In our Lance 850 camper, there is a cabinet between the stove and the bathroom that is labelled as a wardrobe meaning it has a rod for hangers and no shelves. See number 3 in the above figure. I had been thinking about how to add custom built shelving using my meager woodworking skills. One of my design criteria was to make no permanent changes to the camper so if my shelving sucked, the shelving could be easily removed. No harm, no fowl.
One good thing about not making permanent changes to the camper is that I didn’t have to figure out where or how I should make holes and use screws or some other fastener to attach shelf hangers to the walls. The walls are thin and there are things behind the walls that I don’t want to damage like pipes and wires.
The solution I came up with relies on double sided hanging tape to hold strips of wood in place that either provide support for the shelf hangers or spread out the weight of the shelving on the floor of the cabinet/wardrobe. The basic design, shown below, will need some explanation.
The shelf hangers are attached to 1/4 by 2 inch wood slats using machine screws, washers and nuts. The washers and nuts are counter sunk in the wood so as not to interfere with the double sided tape. Double sided tape is used to keep the slats from sliding around. The shelves wedge the vertical shelf hanger assembly in so that the slats can’t come off the walls. Most of the shelf loading will be on the vertical wood slats. Since I wasn’t sure about the cabinet floor strength, I used slats on the floor to spread the weight over a larger area.
I got the idea of using these particular shelf hangers from shelving that Lance provided in my camper. The picture below shows Cabinet #6 (from the first diagram) with the Lance provided shelving that inspired my design.
The hanger itself is made out of a soft plastic and is attached to the walls using screws. The shelves can be moved by depressing the tabs above or below the shelf to tilt the shelf such that it can be removed, raised or lowered.
I reached out to Lance through Lance Priority Technical Support accessible through Lance Owners of America (LOA) forums to find out what the part number for the hangers was. Lance responded promptly and I ordered a number of hangers.
Description: Shelf Support Strip 18in 200/CTN
Part Number: HC400
I can’t tell you how nice it is to work with an RV manufacturer that makes support interactions so easy. Thank you Lance!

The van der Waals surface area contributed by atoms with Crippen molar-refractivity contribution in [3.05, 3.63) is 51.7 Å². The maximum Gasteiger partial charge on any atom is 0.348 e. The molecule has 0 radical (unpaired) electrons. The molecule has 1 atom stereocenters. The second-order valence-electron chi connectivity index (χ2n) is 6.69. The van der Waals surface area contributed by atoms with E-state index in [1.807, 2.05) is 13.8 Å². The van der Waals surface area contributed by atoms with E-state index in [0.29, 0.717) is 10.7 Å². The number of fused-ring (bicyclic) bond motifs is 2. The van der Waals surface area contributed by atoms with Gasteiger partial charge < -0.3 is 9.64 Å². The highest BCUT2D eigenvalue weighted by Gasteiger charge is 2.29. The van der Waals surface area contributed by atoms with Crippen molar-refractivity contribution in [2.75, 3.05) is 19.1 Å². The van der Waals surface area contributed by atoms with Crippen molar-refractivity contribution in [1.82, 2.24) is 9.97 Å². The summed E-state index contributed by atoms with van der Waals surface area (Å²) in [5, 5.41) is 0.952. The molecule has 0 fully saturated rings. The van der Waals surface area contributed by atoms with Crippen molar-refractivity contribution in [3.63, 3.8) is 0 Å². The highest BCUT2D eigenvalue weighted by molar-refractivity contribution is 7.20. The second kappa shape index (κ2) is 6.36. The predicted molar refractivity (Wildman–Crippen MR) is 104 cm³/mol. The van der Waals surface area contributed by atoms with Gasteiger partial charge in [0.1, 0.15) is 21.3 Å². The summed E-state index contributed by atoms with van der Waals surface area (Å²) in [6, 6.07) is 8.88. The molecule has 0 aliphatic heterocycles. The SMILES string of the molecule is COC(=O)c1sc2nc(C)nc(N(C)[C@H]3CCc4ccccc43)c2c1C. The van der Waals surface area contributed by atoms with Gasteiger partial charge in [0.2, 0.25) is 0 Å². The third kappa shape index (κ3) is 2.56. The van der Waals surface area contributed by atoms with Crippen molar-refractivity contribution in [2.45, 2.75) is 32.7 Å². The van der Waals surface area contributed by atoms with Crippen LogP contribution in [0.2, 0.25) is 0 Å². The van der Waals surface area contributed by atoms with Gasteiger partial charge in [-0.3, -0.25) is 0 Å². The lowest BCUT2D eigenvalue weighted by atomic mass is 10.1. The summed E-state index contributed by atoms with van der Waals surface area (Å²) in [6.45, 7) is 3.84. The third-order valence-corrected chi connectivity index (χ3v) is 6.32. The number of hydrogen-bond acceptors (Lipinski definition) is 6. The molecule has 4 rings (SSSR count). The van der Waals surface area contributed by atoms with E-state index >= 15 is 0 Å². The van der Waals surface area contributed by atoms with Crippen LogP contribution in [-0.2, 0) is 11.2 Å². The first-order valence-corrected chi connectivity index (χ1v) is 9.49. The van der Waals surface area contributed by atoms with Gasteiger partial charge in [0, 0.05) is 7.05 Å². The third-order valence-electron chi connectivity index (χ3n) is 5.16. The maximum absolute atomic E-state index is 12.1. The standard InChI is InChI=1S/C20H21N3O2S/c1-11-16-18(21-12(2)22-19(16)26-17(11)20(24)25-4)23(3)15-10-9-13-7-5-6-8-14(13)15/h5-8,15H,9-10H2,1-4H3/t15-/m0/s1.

Getting the cabinet dimensions correct is important to the overall design. I carefully measured the cabinet using a tape measure. On another day, I measured it again. Then I bought materials. On yet another day I remeasured. Thankfully, the subsequent measurements matched the initial one. You never know.
In addition to measuring the inside of the cabinet, I also measured the Lance sourced plastic shelf hangers. The width of the shelf hangers affects the shelf width.
Measure twice, cut once.
After cutting the wood (slats and plywood shelves), I stained with an oil based stain and then finished them with polyurethane. After the finish had plenty of time to dry, I used steel-wool to smooth out the polyurethane finish.
The next step was to attach the shelf hangers to the upright wood slats.
I had to drill holes for each of the machine screws. I had to use a router to create space for the washers and nuts.
Working with the router was a bit less than ideal. I can see how using routers this way might be considered dangerous.
I wasn’t able to find the right length of machine screw. Because the machine screws stuck out from the slats, I had to use a Dremel Tool to grind/cut them off.
There were roughly 18 screws in each slat. Grinding the ends off of all the screws was really tedious. The ends of the screws heat up quite a bit when you cut them off this way. One burning red hot screw end fragment conveniently dropped into my shoe between my sock and the shoe and made it about half way down. That was a two burner accident. Burn number one was my heel. Burn number two was my fingers getting the thing out of my shoe.
The vertical slats were long enough that it took two of the shelf hangers end to end to span the distance. Since the hanger plastic is soft, I cut the over hanging hanger off using a kitchen knife.
Now that the the vertical slats were ready we are ready for installation.
I put double sided tape on the horizontal slats and set them carefully on the cabinet bottom. Next I cut some guide slats. After putting double sided tape on the vertical slats, I used the guides to ensure the spacing was the same top and bottom. The slides were installed vertically.
After getting all of the vertical slats/hangers in place, it was time to install the shelves.
The fasteners used in projects like this are dependent on the dimensions of the cabinet. I miscounted many times and as a results made a number of trips to the local Home Depot.
I wish I had used 3/8 inch plywood instead of 1/4 inch. The 1/4 inch plywood seems to want to bend a bit more than I’m comfortable with. The shelf hangers can certainly support larger shelf sizes.
If I wanted the shelves to support more weight or span a wider shelf space, I would consider using extra sets of vertical slats/hangers.
Hope to see you on the road ahead!
This is how the shelves looked when we left on our latest trip.
Hope to see you on the road ahead!
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